2 people found this helpful

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    2 out of 5 stars
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How McPherson Lost His Reader

What could have made this a 4 or 5-star listening experience for you?

More insight into Jefferson Davis as a person. This was not a biography so much as an overview of events.

Has Embattled Rebel turned you off from other books in this genre?

Not at all. I'm a history buff. Perhaps that's why this book didn't teach me anything new; the general overview of the war was too thin to educate anyone with a general sense of events, and also too thin as a biography. It was neither here nor there.

What does Robert Fass bring to the story that you wouldn’t experience if you just read the book?

He did a good job emphasizing key points, and kept me listening despite the lackluster text.

If you could play editor, what scene or scenes would you have cut from Embattled Rebel?

I'd cut a lot of the information on the war itself and replace it with more meaty information on the man Davis. Team of Rivals, for example, offers real insights into Lincoln's character while keeping the reader appraised of key events in the war.

Any additional comments?

Not a book for anyone hoping to get real insights into Jefferson Davis. That book is yet to be written, apparently.

1 person found this helpful

  • Overall
    4 out of 5 stars
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    5 out of 5 stars

Enjoyable SHORT book

There isn't much about Jeff Davis on Audible, which is a shame since he's such an interesting person and important person in American history.

This book is a good quick overview of Davis during the Civil War. The story moves well, never really bogs down, but obviously at 5hrs doesn't really get deep into anything. If you're looking for an easy to overview of Davis during the Civil War this will do the job well.

The reader does a good job, fits the tone of the book.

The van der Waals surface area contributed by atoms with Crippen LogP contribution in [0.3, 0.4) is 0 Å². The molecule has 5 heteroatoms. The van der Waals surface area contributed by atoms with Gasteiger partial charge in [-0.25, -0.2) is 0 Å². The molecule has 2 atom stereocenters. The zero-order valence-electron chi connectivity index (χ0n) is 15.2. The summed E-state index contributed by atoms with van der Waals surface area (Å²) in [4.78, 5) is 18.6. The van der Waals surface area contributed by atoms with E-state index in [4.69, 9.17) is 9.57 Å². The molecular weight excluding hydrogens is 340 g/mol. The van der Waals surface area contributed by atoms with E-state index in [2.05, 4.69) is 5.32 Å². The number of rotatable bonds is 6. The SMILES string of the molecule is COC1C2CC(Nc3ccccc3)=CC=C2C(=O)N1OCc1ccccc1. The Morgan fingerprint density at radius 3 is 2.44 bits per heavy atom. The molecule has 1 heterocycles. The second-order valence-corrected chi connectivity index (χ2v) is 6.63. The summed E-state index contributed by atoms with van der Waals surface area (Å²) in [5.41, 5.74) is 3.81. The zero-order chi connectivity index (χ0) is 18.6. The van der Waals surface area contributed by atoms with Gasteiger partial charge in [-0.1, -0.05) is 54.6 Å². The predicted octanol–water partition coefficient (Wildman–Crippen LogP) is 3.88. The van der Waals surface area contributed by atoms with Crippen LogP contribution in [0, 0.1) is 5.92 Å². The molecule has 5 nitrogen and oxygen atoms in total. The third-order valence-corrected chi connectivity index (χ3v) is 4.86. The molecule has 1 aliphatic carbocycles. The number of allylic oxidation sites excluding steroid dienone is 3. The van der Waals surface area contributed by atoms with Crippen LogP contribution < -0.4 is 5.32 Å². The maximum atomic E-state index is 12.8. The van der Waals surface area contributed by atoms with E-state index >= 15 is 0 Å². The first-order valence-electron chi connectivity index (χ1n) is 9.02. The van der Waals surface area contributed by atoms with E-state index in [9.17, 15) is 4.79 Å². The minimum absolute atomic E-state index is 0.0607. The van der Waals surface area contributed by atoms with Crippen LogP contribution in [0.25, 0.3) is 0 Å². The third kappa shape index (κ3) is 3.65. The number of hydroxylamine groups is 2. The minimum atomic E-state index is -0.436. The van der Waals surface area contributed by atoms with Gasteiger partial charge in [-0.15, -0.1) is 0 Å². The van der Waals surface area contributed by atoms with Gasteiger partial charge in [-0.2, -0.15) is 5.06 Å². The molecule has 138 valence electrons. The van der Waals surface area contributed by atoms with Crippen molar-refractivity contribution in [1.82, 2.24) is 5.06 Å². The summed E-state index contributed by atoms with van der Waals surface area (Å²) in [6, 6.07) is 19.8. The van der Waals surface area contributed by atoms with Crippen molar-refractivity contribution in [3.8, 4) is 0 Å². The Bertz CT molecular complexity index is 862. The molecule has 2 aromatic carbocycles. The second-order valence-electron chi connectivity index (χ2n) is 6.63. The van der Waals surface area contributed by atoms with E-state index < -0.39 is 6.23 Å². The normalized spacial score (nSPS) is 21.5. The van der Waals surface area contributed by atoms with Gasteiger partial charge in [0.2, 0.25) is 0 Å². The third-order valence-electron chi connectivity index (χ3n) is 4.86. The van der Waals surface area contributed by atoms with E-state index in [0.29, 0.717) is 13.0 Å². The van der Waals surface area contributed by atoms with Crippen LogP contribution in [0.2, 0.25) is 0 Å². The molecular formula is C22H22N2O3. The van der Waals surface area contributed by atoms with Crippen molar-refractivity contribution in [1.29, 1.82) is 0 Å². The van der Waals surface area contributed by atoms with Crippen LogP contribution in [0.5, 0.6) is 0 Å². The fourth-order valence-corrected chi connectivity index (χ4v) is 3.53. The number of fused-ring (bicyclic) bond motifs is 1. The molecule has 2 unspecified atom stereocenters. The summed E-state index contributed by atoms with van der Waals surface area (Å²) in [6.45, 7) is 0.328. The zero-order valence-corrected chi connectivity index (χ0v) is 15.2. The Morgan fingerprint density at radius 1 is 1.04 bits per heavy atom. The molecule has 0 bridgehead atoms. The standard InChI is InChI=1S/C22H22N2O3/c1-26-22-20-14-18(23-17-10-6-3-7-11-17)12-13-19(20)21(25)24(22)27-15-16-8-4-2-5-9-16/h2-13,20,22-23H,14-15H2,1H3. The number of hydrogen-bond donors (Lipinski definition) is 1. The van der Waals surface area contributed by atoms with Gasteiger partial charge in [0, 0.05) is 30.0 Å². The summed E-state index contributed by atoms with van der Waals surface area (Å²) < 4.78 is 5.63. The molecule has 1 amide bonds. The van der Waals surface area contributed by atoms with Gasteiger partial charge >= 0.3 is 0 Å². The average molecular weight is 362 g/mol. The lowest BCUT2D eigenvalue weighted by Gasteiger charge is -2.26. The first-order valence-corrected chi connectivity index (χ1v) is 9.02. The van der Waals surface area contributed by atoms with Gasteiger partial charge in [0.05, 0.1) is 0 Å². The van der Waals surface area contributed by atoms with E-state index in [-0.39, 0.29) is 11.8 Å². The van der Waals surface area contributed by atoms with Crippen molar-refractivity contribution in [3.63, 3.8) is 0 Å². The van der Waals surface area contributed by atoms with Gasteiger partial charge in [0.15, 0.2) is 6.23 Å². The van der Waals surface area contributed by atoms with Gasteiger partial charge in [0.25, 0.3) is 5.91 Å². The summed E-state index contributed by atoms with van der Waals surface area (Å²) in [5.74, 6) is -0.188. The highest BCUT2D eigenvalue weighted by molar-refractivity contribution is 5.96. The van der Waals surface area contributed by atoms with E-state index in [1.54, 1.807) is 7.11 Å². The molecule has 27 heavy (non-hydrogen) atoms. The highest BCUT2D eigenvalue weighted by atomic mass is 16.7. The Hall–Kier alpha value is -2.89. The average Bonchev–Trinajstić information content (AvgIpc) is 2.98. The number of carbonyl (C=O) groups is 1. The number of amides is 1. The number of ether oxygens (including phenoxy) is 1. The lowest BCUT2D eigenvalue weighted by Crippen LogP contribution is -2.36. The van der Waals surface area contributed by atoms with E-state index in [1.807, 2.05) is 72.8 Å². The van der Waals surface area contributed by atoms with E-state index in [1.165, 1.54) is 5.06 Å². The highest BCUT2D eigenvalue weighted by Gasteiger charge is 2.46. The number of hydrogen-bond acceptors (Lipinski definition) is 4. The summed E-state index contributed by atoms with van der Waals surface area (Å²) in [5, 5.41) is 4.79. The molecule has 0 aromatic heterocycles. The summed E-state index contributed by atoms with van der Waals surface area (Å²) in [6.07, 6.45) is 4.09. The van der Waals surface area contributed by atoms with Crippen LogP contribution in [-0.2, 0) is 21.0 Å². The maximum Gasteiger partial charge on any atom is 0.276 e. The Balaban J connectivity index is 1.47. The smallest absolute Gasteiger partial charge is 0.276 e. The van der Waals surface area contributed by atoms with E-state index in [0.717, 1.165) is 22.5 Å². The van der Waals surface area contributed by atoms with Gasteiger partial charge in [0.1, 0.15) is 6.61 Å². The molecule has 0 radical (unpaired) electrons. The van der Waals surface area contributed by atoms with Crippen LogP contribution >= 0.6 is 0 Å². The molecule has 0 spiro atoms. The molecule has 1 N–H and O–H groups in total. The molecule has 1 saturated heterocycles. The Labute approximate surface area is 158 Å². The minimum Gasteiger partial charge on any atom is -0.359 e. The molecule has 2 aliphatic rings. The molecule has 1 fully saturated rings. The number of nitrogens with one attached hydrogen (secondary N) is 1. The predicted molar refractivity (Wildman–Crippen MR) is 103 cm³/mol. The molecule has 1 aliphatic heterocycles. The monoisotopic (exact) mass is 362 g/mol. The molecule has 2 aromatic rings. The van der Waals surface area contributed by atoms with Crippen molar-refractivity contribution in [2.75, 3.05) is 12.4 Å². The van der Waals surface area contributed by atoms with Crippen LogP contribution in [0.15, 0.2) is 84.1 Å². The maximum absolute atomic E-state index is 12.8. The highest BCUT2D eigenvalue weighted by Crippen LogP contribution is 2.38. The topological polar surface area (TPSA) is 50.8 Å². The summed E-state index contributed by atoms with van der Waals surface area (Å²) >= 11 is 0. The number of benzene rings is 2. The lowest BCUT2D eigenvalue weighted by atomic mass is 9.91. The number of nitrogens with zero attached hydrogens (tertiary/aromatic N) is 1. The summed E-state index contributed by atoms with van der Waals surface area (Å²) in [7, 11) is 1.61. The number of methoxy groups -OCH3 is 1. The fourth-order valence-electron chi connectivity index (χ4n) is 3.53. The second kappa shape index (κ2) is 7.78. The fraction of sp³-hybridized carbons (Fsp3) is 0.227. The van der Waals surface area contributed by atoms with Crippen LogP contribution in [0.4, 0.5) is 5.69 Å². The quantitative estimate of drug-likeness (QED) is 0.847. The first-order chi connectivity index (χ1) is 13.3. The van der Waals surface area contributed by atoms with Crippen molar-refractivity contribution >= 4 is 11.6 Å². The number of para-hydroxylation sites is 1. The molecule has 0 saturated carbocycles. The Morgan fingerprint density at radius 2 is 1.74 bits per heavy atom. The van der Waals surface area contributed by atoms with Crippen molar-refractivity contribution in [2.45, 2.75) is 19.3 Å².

BTW 4 stars means the book is enjoyable and good, but I can't really give it 5 stars since it doesn't cover enough material. If you're interested in Davis there is another full autobiography of Davis available on Audible, I'd highly recommend checking that out even if it's not written as well and the reader isn't very good.

1 person found this helpful

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    1 out of 5 stars
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A mile wide, an inch deep.

I thought this was going to be a biography, however it was simply an overview of the war from the south’s side. The author never actually analyzes Davis, he only tells us what he did, not why.
After reading many works on the civil war I thought this would be an interesting angle to explore. Unfortunately Jefferson Davis is as much a mystery to me now as before I listened.

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    2 out of 5 stars
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repetitive

All about battles, gets repetitive and boring, only read it for extra credit for school.

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    5 out of 5 stars

Short but very insightful

Does not provide much details of the battles but does an excellent job introducing the commitment and struggles of Davis. As a student of history for over 30 years I was surprised of the things that I did not know about Davis and his government that this book presented. Excellent Narration.

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    3 out of 5 stars
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Not enough about Davis

The reviews relating to the book's focus on wartime strategies and less about Davis' personal life during the war have it right. For that reason its short lengthy make it worthwhile but a close call for individuals that want to learn something about Davis. For instance, the author spends two lines discussing the death of one of the Davis children during the war. Upon completing the book you would know nothing more about this child or the other Davis children.

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    4 out of 5 stars
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    4 out of 5 stars

A short and effective read of Davis

This work is not a biography of Jefferson Davis, but rather a treatment of Davis as commander in chief. It's a short read and a great introduction to the command structure of the Southern Army and Davis' relationship with many important generals.

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    4 out of 5 stars
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    4 out of 5 stars

First rate bio of an American traitor

First rate bio of an American traitor. 650000 dead. Why wasnt Jeff Davis hanged?
This book indicts but omits any explanation why he was set free.